There is barely a month left before the book launch for “Soldier of the Horse.” The event is set for March 2nd, in the Cloverdale Branch No. 6 of the Royal Canadian Legion, 17567 57th Avenue, Cloverdale. I am looking forward to seeing lots of family, friends, and fellow writers; and to telling them a little about the book, why I wrote it, and what’s on tap for the future. Not that I have actually seen the book yet, but I am assured it is in the pipeline!
A good friend, hearing about the book I was then writing, suggested I join the Western Front Association, and I am very glad I did so. The WFA is based in the UK, and was “formed with the aim of furthering interest in the period 1914-1918, to perpetuate the memory, courage aond comradeship of those of all sides who served their countries…” The Association publishes an excellent journal, “Stand To!” as well as regular bulletins, both of which are very authoritative and informative.
(Photo: Messrs Allinson, Patten, and Broznitsky; past president, founder, and president respectively of the Pacific Coast Branch)
Even better, from my point of view, is that there is a Pacific Coast Branch of the WFA headquartered in Victoria with informal get-togethers in the Lower Mainland. The main event, however, is the annual Seminar and AGM, to be held this year on the first weekend in March, the 2nd through 4th. Speakers will include Colonel (Retired) Keith Maxwell on “Canada and the Last 100 Days of WW I;” Charlotte Cardoen, who is a certified battlefield guide; and a number of other distinguished presenters.
I will be the last presenter, on the Sunday, on the topic of the Canadian Cavalry Brigade in WW I. I am looking forward to sharing the research I have done.
CAA Vancouver’s monthly meeting, held January 12th at the offices of the Alliance for Arts and Culture, 100-938 Howe Street, had an enthusiastic crowd of members and prospective members turn out to hear an animated reading by novelist Ian Weir. Ian is also an accomplished TV and screen writer, and he spent a busy evening fielding questions and reading from his debut novel, “Daniel O’Thunder”. Ian is currently working on his second novel and is a long-time member of the Canadian Authors Association.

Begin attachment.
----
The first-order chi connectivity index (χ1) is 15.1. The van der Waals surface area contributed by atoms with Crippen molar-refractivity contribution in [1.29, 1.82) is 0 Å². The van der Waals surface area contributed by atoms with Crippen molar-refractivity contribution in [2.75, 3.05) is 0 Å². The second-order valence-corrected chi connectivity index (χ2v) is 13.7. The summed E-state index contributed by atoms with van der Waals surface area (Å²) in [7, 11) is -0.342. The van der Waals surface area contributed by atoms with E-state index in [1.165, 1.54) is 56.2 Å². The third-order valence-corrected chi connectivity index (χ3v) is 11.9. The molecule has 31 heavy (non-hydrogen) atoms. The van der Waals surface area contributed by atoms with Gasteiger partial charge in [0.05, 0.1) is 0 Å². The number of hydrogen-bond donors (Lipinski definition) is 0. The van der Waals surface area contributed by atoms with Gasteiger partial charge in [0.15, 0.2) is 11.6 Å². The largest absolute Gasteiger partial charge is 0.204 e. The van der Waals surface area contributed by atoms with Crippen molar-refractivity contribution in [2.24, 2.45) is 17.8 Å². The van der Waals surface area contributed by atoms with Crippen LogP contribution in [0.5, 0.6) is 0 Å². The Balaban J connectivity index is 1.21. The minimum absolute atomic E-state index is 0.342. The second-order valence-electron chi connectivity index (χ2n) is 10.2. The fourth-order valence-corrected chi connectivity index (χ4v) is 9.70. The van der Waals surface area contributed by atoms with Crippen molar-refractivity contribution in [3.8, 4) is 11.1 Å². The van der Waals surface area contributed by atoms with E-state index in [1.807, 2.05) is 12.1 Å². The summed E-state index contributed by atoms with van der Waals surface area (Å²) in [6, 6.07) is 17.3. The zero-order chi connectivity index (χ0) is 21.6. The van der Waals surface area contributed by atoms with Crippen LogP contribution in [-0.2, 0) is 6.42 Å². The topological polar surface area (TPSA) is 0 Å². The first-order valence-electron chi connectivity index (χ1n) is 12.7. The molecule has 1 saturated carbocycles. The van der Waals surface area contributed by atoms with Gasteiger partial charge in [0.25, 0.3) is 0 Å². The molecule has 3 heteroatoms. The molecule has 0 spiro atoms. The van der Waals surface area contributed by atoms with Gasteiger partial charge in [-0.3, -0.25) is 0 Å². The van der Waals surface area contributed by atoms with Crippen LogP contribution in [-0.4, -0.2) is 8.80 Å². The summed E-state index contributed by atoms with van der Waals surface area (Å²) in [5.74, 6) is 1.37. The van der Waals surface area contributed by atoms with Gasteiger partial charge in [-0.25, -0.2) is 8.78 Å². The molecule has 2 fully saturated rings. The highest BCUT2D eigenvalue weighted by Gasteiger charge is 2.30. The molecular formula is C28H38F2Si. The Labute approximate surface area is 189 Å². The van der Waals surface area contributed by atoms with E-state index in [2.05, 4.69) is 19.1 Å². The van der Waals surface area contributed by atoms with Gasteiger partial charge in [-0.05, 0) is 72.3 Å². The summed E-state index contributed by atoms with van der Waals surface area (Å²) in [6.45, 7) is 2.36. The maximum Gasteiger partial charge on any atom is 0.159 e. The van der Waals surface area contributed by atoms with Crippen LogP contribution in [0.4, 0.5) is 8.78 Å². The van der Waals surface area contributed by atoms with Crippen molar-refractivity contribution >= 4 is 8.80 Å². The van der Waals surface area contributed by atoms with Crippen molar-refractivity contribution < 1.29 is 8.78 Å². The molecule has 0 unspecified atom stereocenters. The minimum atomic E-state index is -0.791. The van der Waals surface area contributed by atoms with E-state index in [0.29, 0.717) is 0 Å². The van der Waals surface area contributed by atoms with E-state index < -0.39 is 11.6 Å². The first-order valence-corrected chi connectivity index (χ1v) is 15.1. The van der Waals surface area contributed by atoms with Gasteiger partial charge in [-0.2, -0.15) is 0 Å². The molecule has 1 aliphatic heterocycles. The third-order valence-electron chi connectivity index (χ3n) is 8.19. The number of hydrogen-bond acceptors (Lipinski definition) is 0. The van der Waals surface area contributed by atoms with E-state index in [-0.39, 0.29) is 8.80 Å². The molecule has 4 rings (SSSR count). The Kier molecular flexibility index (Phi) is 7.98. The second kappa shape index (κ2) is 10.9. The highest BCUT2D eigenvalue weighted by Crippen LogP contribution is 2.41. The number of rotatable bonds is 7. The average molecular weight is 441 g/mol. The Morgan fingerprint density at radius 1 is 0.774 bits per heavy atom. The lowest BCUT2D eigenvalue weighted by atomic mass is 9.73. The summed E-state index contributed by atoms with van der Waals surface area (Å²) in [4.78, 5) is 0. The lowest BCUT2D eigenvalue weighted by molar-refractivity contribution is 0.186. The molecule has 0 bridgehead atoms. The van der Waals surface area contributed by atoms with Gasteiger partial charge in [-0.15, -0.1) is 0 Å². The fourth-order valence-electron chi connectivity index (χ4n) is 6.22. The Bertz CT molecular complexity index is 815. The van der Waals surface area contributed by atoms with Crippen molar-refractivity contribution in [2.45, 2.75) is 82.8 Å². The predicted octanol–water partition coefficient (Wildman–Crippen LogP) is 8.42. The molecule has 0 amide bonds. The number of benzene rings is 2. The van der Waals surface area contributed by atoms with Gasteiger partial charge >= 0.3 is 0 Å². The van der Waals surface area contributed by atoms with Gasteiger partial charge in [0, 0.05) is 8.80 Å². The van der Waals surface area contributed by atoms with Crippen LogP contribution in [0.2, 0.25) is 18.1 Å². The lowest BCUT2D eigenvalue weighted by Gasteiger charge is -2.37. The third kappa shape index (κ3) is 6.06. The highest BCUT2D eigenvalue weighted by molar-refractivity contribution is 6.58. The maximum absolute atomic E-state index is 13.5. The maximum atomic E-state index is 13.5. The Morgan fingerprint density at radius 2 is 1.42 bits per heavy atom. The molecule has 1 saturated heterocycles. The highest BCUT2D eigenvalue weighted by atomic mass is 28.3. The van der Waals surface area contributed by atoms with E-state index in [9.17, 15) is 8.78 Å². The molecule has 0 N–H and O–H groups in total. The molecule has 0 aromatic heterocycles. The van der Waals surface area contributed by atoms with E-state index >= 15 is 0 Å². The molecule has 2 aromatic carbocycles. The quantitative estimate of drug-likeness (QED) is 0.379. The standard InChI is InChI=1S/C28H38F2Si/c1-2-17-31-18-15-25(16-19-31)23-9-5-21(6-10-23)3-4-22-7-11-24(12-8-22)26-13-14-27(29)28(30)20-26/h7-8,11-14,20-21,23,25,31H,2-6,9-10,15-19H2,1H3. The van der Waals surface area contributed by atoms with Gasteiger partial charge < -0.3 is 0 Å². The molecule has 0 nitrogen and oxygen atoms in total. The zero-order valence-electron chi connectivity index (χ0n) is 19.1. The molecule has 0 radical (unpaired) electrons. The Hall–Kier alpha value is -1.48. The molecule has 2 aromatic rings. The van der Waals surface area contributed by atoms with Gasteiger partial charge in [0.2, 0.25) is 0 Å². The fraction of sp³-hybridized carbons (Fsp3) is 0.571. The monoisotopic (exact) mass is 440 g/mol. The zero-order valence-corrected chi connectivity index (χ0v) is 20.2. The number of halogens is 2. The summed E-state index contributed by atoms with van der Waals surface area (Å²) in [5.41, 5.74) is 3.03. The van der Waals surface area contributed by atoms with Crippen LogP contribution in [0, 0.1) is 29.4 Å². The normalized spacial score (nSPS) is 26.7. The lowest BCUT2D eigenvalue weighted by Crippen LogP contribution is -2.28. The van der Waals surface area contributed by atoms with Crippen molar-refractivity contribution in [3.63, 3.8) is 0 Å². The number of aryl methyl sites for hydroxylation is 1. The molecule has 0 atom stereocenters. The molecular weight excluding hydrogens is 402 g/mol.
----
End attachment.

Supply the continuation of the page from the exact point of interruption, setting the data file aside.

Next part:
My historical novel, “Soldier of the Horse,” is galloping toward us. The cover has been finalized, back and front, due to the tireless work of the people at Touchwood Editions. (It is amazing how much effort is required to actually get a book off the ground, quite apart from writing it.) I have placed an order for a few copies above and beyond the free author’s copies; the distribution network is standing by…. and I’d better stop holding my breath, as my complexion is starting to resemble those sunny summer skies that we remember so fondly as the snow falls outside.
After struggling with a couple of last minute edits, I am told by Ruth Linka, my publisher at TouchWood Editions, that the book cover will be available shortly and a final pdf is on its way. It has been a very impressive progression from when Ruth first indicated interest in the manuscript, up to today, when the excitement is building, at least at my end! “Soldier of the Horse” will be a reality in the new year. Now, to try to get the next one on track…
I never thought I’d see the day, but I must comment on a letter to the editor of the Vancouver Sun by Ben Mulroney, of television’s eTalk. He respectfully took issue with a column by Craig and Marc Kielburger, who had written that “Canada’s prominence on the international stage started back in 1956, when Lester B. Pearson launched the world’s first peacekeepoing mision during the Suez Crisis.”
“That is patently false,” wrote Mulroney, and went on to cite our country’s 60,000 service deaths in the First World War and 50,000 in the Second. He eloquently countered “Suez” with “Normandy.”
Good for him.